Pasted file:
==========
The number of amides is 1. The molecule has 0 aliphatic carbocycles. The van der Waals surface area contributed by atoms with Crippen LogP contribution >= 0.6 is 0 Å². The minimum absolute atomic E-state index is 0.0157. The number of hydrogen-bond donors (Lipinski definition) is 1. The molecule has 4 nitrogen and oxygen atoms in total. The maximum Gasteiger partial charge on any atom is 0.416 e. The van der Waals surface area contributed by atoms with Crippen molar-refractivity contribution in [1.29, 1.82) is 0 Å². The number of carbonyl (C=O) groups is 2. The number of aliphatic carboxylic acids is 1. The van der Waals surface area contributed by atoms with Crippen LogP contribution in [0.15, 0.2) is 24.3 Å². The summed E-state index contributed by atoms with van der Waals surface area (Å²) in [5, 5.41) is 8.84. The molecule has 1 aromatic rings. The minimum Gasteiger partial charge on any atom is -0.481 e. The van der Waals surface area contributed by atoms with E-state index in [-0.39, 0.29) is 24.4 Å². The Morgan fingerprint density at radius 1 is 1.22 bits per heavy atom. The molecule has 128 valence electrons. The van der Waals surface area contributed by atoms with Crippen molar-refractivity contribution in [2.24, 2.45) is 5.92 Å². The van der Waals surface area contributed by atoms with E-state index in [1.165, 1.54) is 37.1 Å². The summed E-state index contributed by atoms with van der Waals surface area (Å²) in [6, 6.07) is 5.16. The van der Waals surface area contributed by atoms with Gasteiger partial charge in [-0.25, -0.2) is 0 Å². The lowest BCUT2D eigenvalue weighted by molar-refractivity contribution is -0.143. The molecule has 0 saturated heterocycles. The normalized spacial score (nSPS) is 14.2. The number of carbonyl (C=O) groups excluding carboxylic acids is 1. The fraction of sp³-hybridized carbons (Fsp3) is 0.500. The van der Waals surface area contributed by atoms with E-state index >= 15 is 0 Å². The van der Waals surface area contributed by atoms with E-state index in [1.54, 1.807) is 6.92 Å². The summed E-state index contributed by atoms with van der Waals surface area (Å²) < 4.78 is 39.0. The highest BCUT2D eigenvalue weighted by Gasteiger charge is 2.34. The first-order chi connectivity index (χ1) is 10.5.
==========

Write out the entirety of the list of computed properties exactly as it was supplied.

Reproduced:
The number of amides is 1. The molecule has 0 aliphatic carbocycles. The van der Waals surface area contributed by atoms with Crippen LogP contribution >= 0.6 is 0 Å². The minimum absolute atomic E-state index is 0.0157. The number of hydrogen-bond donors (Lipinski definition) is 1. The molecule has 4 nitrogen and oxygen atoms in total. The maximum Gasteiger partial charge on any atom is 0.416 e. The van der Waals surface area contributed by atoms with Crippen molar-refractivity contribution in [1.29, 1.82) is 0 Å². The number of carbonyl (C=O) groups is 2. The number of aliphatic carboxylic acids is 1. The van der Waals surface area contributed by atoms with Crippen LogP contribution in [0.15, 0.2) is 24.3 Å². The summed E-state index contributed by atoms with van der Waals surface area (Å²) in [5, 5.41) is 8.84. The molecule has 1 aromatic rings. The minimum Gasteiger partial charge on any atom is -0.481 e. The van der Waals surface area contributed by atoms with E-state index in [-0.39, 0.29) is 24.4 Å². The Morgan fingerprint density at radius 1 is 1.22 bits per heavy atom. The molecule has 128 valence electrons. The van der Waals surface area contributed by atoms with Crippen molar-refractivity contribution in [2.24, 2.45) is 5.92 Å². The van der Waals surface area contributed by atoms with E-state index in [1.165, 1.54) is 37.1 Å². The summed E-state index contributed by atoms with van der Waals surface area (Å²) in [6, 6.07) is 5.16. The van der Waals surface area contributed by atoms with Gasteiger partial charge in [-0.25, -0.2) is 0 Å². The lowest BCUT2D eigenvalue weighted by molar-refractivity contribution is -0.143. The molecule has 0 saturated heterocycles. The normalized spacial score (nSPS) is 14.2. The number of carbonyl (C=O) groups excluding carboxylic acids is 1. The fraction of sp³-hybridized carbons (Fsp3) is 0.500. The van der Waals surface area contributed by atoms with E-state index >= 15 is 0 Å². The van der Waals surface area contributed by atoms with E-state index in [1.54, 1.807) is 6.92 Å². The summed E-state index contributed by atoms with van der Waals surface area (Å²) < 4.78 is 39.0. The highest BCUT2D eigenvalue weighted by Gasteiger charge is 2.34. The first-order chi connectivity index (χ1) is 10.5.